Under normal weather conditions here in the Heartland of New York, the month of May isn't exactly the time of year when a student thinks much about skiing. However, in May 1962, a new corporation called the Stamford Ski Center encouraged youngsters to submit name ideas for a ski center.
The winning name was Scotch Valley, and the winning contestant, whose name wasn't readily available, won $25 and free privileges on all facilities at the center for a year. The winner had a bit of waiting to do to get on those Stamford slopes. It was just about 45 years ago this week, in fact.
The Stamford Mirror Recorder reported on May 2, 1962, "After several years in the planning and hoping' stage, a corporation to be known as the Stamford Ski Center Inc. is in the process of being organized. Options have been secured on several locations and it is expected that actual cutting and bulldozing will begin in several weeks, probably on Bald Mountain in the town of Jefferson."
A week later, it was announced that Stan Czarniak had been appointed the director and professional instructor of the ski center. Czarniak, born in Poland, had represented his country in ski jumping and Alpine combination competitions in the Federation International de Ski in 1939, part of the Winter Olympic Games in Zakopane, Poland.
The corporation learned it had received its certificate of incorporation that month, and R. Avery Robinson had been elected president. Bald Mountain had indeed been the selected site, as its northerly orientation allowed it to retain a better-than-average depth of snow.
Public stock was available for sale in July with 25,000 shares at $20 each. Sales were "highly satisfactory and encouraging" that month. Ground had been broken by this time and the trails were being bulldozed and graded. The name Scotch Valley was announced around the same time.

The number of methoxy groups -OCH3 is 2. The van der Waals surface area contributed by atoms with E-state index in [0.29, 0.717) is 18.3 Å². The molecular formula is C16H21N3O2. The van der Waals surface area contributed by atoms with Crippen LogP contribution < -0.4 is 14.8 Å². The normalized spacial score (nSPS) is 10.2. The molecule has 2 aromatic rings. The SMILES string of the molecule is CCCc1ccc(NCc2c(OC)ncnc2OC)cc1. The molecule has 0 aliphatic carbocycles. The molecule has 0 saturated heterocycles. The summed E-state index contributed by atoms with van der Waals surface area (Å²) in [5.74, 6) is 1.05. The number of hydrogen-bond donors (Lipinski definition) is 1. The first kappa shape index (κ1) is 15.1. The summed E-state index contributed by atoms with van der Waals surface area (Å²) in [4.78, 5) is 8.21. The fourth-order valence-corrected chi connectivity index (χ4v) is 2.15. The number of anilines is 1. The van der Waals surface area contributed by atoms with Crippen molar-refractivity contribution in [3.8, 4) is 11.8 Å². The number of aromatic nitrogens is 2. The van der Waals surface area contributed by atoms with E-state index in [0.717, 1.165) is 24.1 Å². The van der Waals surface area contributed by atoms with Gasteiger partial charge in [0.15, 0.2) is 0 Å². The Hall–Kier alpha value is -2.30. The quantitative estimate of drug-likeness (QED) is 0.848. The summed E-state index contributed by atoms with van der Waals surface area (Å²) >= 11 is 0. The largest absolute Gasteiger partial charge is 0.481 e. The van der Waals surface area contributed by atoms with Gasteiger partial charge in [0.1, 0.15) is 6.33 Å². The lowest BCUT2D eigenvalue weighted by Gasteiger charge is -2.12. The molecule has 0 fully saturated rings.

By November, bids were out for a chairlift and snow-making machine, and construction of a ski lodge was set to begin the next spring. It was hoped the ski center would be ready to open in December 1963.
Initial plans called for a Dec. 14 opening for the six trails, ranging from novice to expert, with its 3,300-foot double chairlift and fully equipped lodge.
Last-minute construction and weather caused some minor delays. That and the following weekend were missed. At last, there was sufficient snow and the equipment operated correctly, and the first skiers enjoyed Scotch Valley the weekend just after Christmas.
The third weekend in January 1964 had the ski center's first busloads of ski clubs from the Capital District enjoying excellent slope conditions and warm temperatures. There were 1,700 skiers that weekend. Travelers coming to Scotch Valley had nearly 60 places to stay overnight in and around Stamford, totaling nearly 900 accommodations.
After a number of successful seasons, Scotch Valley was for sale in 1981. Avery Robinson had become the owner of the center, and wished to sell because of two consecutive years with little snow and failing health. Allen R. Kryger purchased the resort in October 1981, and along with son Samuel Kryger installed an extensive snow-making system, added lighting for night skiing and made renovations to the ski lodge.
The name of the resort was changed to Deer Run, chosen to reflect the character of the ski area's setting. Plans were announced in April 1983 for construction of a 12-unit condominium building, making Deer Run a year-round destination resort.
Ground was broken in October 1984 for another 15 condominiums at Deer Run Village. Eighteen more were completed by 1987. Recreational activities were added that year, including an indoor riding arena and an Olympic-size pool to go along with other attractions, such as exercise areas and a racquetball court.
But hard times had hit the resort by the early 1990s, with several poor years of skiing. The ski area was temporarily closed but the condos were still doing adequate business.
The condos kept the Deer Run name, but Scotch Valley was brought back to the ski area, when it re-opened in December 1991. There were a few more seasons of skiing under different owners. Scotch Valley was last used in 1999. The Deer Run properties soon followed.
Plans now are for use of the facility as a summer camp for Jewish children. Skiing may possibly resume at the site. An organization called Save Scotch Valley has also been formed.
This weekend: A woman's 1924 account of "Old Oneonta," revisited.
City Historian Mark Simonson's column appears twice weekly. On Saturdays, his column focuses on the area during the Depression and before. His Monday columns address local history after the Depression. If you have feedback or ideas about the column, write to him at The Daily Star, or e-mail him at firstname.lastname@example.org. His website is www.oneontahistorian.com.